WordPress’s Gravity Forms allows for a practically endless array of possible forms. Today we want to show you just a few of the possible combinations of features. You’ll also learn about a few useful types of forms that you can build. These range from basic sign-up forms to more advanced registration forms involving conditional logic and extra add-ons. (For more information on web forms and for a more interactive approach to this topic, see our webinar recording. You can also read Part 1 and Part 2 of this series.) 

Basic Forms

A basic form probably only includes a few fields–something like the website guest’s name, email, and a text box. A simple form like this might be a “Contact Us” form, or a place for prayer requests and questions. These are easy to set up and create. Simply drag and drop the desired blocks into place. We’ll talk more about how to create a form later.

Basic Registration Forms

A registration form requires a few more fields, and can also include some conditional logic. In this case, conditional logic might eliminate unnecessary fields. Let’s use the example of a VBS sign-up form. Maybe for each family attending you want to know the name of a parent, their email, the number of children that will be coming, and the names and ages of the children. 

You could create a form with a field for the parent’s name, a field for the parent’s email, a field for the number of children, a field for the name of child one and for the age of child one, a field for the name of child two and the age of child two, a field for the name of child three and the age of child three, a field for the name of child four and the age of child four…you get the idea. This form is going to need a lot of fields, because of any big families attending. However, the person signing up with one child doesn’t need to see all the extra fields for multiple children. This is where conditional logic comes in.

In order to keep the form nice and tight so that no one has a bunch of extra empty fields, you can do something that’s actually pretty awesome. You can go into the settings for the field that says “Child 6” and control the settings so that “Child 6” ONLY appears IF the number 6 or higher appears in the “Number of Children” field. You can do the same for each “Child” field, so that when the parent types in the number of children, that number of “Child” fields appear. (For a live demo of a form like this one, you can watch the webinar.)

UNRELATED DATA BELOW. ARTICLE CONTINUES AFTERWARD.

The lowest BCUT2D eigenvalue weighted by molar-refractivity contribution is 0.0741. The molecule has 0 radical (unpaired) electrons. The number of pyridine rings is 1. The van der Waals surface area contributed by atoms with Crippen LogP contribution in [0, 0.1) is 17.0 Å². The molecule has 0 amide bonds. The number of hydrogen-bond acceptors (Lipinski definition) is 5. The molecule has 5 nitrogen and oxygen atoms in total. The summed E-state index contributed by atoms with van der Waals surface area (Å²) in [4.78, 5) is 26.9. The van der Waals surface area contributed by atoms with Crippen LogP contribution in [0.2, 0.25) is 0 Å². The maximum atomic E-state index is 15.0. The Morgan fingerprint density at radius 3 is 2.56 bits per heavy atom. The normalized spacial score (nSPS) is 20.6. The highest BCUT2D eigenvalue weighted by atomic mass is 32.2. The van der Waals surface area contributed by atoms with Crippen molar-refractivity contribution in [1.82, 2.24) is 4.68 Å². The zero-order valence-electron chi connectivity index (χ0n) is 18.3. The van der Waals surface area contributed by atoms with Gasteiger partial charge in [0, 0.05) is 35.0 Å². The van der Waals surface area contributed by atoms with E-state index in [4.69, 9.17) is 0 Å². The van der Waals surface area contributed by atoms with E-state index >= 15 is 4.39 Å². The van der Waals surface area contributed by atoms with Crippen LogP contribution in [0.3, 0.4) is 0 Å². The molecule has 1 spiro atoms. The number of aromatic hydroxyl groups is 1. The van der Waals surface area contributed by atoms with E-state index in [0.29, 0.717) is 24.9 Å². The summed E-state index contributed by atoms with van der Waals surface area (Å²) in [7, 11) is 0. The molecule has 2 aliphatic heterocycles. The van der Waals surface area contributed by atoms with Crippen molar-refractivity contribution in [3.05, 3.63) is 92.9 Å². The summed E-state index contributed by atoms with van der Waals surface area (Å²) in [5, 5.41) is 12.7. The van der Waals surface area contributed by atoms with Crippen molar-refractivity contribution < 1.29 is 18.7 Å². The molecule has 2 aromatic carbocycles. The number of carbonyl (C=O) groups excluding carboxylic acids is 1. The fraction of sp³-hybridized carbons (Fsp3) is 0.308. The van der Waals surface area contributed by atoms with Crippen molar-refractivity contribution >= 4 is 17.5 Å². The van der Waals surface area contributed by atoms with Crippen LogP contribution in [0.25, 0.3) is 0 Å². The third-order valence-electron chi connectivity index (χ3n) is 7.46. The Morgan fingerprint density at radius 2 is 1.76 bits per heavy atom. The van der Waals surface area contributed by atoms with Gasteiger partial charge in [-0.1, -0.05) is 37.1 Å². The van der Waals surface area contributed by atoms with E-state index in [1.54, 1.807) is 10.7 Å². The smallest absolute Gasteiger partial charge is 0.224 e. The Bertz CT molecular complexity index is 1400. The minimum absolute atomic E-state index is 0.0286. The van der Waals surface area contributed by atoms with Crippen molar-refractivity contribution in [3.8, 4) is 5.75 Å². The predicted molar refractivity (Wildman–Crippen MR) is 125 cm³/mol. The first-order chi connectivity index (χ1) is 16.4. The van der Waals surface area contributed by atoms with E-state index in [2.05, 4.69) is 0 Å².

This conditional logic is a core feature of Gravity Forms. The ability to let the form build itself out as it goes is incredibly useful.

While we’re talking about building forms, let’s talk more about how to actually insert a field into the form. Like most of WordPress’s features, the fields are organized in “blocks.” On the editing side of each form, you can drag and drop different blocks into the form. For example, you can add a text box if you want a place for visitors to submit questions and comments. You can add these blocks above, below, or even beside existing fields.

Advanced Registration Forms

An advanced registration form like the example we’ll be using might require extra Gravity Forms add-ons that can be added for an additional cost. That said, the possibilities that become available once you start combining the add-ons are often worth it.

One useful feature is the ability to create limited slots. For example, maybe you want to have a church potluck. However, you want to make sure that people bring different things. Well, you can build a sign-up form. On the form, you can provide a place for people to check the box of the type of dish that they’re bringing. You can then limit the amount of main dishes, side dishes, and desserts. When they begin to fill out the form, they might see that there are three slots left to bring a main dish, but the slots for bringing a dessert are full. (You can see a live demo of this type of form on the webinar.)

More Form Ideas

There are so many options when it comes to Gravity Forms–this blog post barely scratches the surface. Some other add-on options for Gravity Forms include newsletter sign-up or blog subscription forms with MailChimp, online giving forms with Stripe, surveys, user registration (if you want to have a separate members area, for example), signature options, and limit dates. To access form templates, you can visit Gravity Forms’ site.

If you have specific questions about how to pull a special kind of form together, feel free to reach out to us. No matter what you need, by combining different add-ons and elements, your idea should be achievable.

Photo by Priscilla Du Preez on Unsplash

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